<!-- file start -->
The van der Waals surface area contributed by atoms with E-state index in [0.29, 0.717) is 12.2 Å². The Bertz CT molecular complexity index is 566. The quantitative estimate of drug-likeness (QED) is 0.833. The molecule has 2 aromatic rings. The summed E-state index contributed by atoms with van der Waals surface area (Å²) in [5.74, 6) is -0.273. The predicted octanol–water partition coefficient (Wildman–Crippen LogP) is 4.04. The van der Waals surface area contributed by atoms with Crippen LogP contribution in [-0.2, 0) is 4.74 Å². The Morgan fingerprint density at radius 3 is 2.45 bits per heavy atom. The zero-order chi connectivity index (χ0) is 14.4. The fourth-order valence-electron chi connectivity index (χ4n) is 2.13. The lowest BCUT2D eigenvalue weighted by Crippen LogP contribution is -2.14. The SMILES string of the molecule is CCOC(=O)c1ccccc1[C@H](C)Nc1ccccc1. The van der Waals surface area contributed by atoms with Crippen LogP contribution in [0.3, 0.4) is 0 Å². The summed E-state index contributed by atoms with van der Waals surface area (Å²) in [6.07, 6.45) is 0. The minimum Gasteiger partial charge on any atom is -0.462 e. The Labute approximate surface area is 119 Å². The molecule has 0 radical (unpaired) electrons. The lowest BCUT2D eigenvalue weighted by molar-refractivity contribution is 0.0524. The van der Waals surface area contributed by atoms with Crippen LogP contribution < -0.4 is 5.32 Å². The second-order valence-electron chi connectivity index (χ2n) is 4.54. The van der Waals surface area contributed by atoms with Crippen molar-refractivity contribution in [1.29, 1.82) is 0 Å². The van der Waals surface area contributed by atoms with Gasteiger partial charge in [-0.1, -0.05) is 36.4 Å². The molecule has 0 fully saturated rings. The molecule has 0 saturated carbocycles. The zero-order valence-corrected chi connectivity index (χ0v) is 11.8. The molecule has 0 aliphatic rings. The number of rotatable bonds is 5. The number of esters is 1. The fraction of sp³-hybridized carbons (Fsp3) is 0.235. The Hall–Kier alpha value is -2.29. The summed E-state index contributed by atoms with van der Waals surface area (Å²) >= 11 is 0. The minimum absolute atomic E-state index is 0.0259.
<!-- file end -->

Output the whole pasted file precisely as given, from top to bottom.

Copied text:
The van der Waals surface area contributed by atoms with E-state index in [0.29, 0.717) is 12.2 Å². The Bertz CT molecular complexity index is 566. The quantitative estimate of drug-likeness (QED) is 0.833. The molecule has 2 aromatic rings. The summed E-state index contributed by atoms with van der Waals surface area (Å²) in [5.74, 6) is -0.273. The predicted octanol–water partition coefficient (Wildman–Crippen LogP) is 4.04. The van der Waals surface area contributed by atoms with Crippen LogP contribution in [-0.2, 0) is 4.74 Å². The Morgan fingerprint density at radius 3 is 2.45 bits per heavy atom. The zero-order chi connectivity index (χ0) is 14.4. The fourth-order valence-electron chi connectivity index (χ4n) is 2.13. The lowest BCUT2D eigenvalue weighted by Crippen LogP contribution is -2.14. The SMILES string of the molecule is CCOC(=O)c1ccccc1[C@H](C)Nc1ccccc1. The van der Waals surface area contributed by atoms with Crippen LogP contribution in [0.3, 0.4) is 0 Å². The summed E-state index contributed by atoms with van der Waals surface area (Å²) in [6.07, 6.45) is 0. The minimum Gasteiger partial charge on any atom is -0.462 e. The Labute approximate surface area is 119 Å². The molecule has 0 radical (unpaired) electrons. The lowest BCUT2D eigenvalue weighted by molar-refractivity contribution is 0.0524. The van der Waals surface area contributed by atoms with Crippen LogP contribution < -0.4 is 5.32 Å². The second-order valence-electron chi connectivity index (χ2n) is 4.54. The van der Waals surface area contributed by atoms with Crippen molar-refractivity contribution in [1.29, 1.82) is 0 Å². The van der Waals surface area contributed by atoms with Gasteiger partial charge in [-0.1, -0.05) is 36.4 Å². The molecule has 0 fully saturated rings. The molecule has 0 saturated carbocycles. The zero-order valence-corrected chi connectivity index (χ0v) is 11.8. The molecule has 0 aliphatic rings. The number of rotatable bonds is 5. The number of esters is 1. The fraction of sp³-hybridized carbons (Fsp3) is 0.235. The Hall–Kier alpha value is -2.29. The summed E-state index contributed by atoms with van der Waals surface area (Å²) >= 11 is 0. The minimum absolute atomic E-state index is 0.0259.